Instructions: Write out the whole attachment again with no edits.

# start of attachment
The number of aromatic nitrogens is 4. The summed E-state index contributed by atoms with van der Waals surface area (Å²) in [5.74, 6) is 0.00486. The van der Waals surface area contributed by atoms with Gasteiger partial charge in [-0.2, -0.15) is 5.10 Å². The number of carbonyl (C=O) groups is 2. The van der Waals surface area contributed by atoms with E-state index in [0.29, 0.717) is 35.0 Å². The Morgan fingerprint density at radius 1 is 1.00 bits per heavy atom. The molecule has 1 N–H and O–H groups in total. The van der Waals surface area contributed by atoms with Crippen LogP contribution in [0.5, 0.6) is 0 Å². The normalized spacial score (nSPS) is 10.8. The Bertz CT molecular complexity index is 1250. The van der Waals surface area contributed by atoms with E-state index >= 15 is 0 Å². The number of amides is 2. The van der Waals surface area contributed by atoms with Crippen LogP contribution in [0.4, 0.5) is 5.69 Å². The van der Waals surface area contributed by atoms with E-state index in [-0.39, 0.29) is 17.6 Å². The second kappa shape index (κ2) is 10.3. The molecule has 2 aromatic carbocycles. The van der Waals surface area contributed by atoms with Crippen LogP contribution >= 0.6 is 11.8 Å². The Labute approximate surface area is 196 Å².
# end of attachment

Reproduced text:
The number of aromatic nitrogens is 4. The summed E-state index contributed by atoms with van der Waals surface area (Å²) in [5.74, 6) is 0.00486. The van der Waals surface area contributed by atoms with Gasteiger partial charge in [-0.2, -0.15) is 5.10 Å². The number of carbonyl (C=O) groups is 2. The van der Waals surface area contributed by atoms with E-state index in [0.29, 0.717) is 35.0 Å². The Morgan fingerprint density at radius 1 is 1.00 bits per heavy atom. The molecule has 1 N–H and O–H groups in total. The van der Waals surface area contributed by atoms with Crippen LogP contribution in [0.5, 0.6) is 0 Å². The normalized spacial score (nSPS) is 10.8. The Bertz CT molecular complexity index is 1250. The van der Waals surface area contributed by atoms with E-state index >= 15 is 0 Å². The number of amides is 2. The van der Waals surface area contributed by atoms with Crippen LogP contribution in [0.4, 0.5) is 5.69 Å². The van der Waals surface area contributed by atoms with E-state index in [-0.39, 0.29) is 17.6 Å². The second kappa shape index (κ2) is 10.3. The molecule has 2 aromatic carbocycles. The van der Waals surface area contributed by atoms with Crippen LogP contribution >= 0.6 is 11.8 Å². The Labute approximate surface area is 196 Å².